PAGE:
Kremlin warned on Tuesday about the risks that could arise if the Black Sea grain deal is resumed without Russia.
The Black Sea Grain Initiative's routes are very close to the war zone, which must be taken into consideration in the event of a new agreement, Kremlin spokesman Dmitry Peskov noted at a press conference in Moscow.
"This is a question that needs a response from our military because we are talking about a zone that is directly close to the area of combat activities, where without appropriate guarantees, certain risks arise. Therefore, if something is to be drafted without Russia, then these risks should be taken into account," he stressed.
The Kremline spokesman noted that he does not know which countries are ready to deal with such risks.
"Even if we take this grain transaction zone, it is no secret to anyone. It is an obvious fact that this zone is used by the Kyiv regime for military purposes. This is a very important aspect that should not be overlooked," he emphasized.
A year ago, Türkiye, the UN, Russia, and Ukraine signed an agreement in Istanbul to resume grain exports from three Ukrainian Black Sea ports, the deal had been renewed several times since then, and it was extended for another two months on May 18.
Under the grain deal, a Joint Coordination Center was set up in Istanbul last year with officials from Russia, Türkiye, Ukraine and the UN to oversee the shipments. However, Russia on Monday suspended the deal.
In October last year, Moscow suspended the grain deal for several days due to Ukraine's attacks on the vessels of its Black Sea Fleet, which were carried out using the humanitarian corridor, according to the Russian Defense Ministry.
When asked if Russian President Vladimir Putin intends to contact his Turkish counterpart Recep Tayyip Erdoğan about resuming the deal, Peskov said nothing has been scheduled as of yet.
The spokesman also reaffirmed Russia's readiness to compensate the shipments of Ukrainian grain to needy countries free of charge.
"Unfortunately, we are talking about rather small amounts, because the poorest countries in Africa received the least from the grain deal," he said.
On July 27-28, the city of St. Petersburg will host the 2nd Russia-Africa Summit, with the issue of food security on the agenda, the spokesman said.
He praised UN Secretary-General Antonio Guterres' efforts, saying Moscow "highly evaluates" his role in the grain export agreements.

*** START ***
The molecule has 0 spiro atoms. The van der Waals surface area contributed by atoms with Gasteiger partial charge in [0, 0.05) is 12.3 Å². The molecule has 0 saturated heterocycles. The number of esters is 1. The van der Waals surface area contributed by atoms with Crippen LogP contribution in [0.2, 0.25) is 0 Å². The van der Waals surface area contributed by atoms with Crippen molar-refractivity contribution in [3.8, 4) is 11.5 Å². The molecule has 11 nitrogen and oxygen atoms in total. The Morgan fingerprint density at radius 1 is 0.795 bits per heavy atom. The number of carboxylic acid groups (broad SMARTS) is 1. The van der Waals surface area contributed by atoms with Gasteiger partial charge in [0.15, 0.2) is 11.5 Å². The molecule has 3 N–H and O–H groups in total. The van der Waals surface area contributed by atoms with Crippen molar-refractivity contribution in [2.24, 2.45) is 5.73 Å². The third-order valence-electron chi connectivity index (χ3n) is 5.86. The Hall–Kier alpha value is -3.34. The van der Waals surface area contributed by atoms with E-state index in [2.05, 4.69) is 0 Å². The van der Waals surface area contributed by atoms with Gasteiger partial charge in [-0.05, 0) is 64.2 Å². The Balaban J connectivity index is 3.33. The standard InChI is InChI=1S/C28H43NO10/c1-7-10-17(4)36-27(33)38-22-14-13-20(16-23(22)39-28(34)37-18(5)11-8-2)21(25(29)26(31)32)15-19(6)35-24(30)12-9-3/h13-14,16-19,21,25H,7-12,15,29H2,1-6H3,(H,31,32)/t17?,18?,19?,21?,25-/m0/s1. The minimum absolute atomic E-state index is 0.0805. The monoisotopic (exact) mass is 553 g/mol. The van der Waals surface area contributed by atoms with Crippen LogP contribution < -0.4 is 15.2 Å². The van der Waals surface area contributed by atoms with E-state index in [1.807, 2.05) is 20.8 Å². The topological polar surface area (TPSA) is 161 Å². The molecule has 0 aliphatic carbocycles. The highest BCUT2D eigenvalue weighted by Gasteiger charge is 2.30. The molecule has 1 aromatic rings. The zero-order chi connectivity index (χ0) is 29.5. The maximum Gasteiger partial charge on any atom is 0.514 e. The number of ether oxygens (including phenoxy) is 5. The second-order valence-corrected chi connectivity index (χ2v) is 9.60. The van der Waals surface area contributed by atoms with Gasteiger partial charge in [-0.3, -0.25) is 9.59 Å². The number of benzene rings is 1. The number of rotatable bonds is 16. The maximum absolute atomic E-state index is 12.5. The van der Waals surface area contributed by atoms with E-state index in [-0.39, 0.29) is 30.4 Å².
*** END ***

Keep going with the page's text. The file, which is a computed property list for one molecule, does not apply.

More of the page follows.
"We highly appreciate Mr. Guterres's efforts in trying to convince European countries to fulfill the commitments they have made," he said.
The official also rejected U.S. Secretary of State Antony Blinken's charge that Russia's decision to suspend the deal was "unconscionable."
"Russia fulfilled its obligations and extended this deal several times, despite the fact that the terms of this deal with Russia were not implemented. And in this case, we have to call 'unconscionable' the position of the European states," he said.
Concerning Monday's attack on the Kerch Bridge, which connects Russia to the Crimean Peninsula that has been under Moscow's control since 2014, Peskov said Russian authorities "knew from the very beginning that Ukraine was behind the attack."
"It was clear to Moscow from the very beginning, there is no doubt that this is a terrorist action organized by the Kyiv regime," he claimed.
Proposals to improve the bridge's security and retaliatory measures in the aftermath of the naval drone attack on this object are still being prepared, he said.
Asked if the grain deal sea corridor could be used for the attack, Peskov said, "I'm not going to say anything specific about this. But, you know that our military has repeatedly said that Ukraine uses grain corridors for combat purposes."
To Russian legislators' initiative to declare Ukraine a "terrorist state," he said he cannot provide a legal assessment because the idea was voiced by the deputies and has not yet been considered.
At the same time, a Kremlin representative said, "one can only agree" that Russian society considers Ukrainian authorities as a "terrorist regime."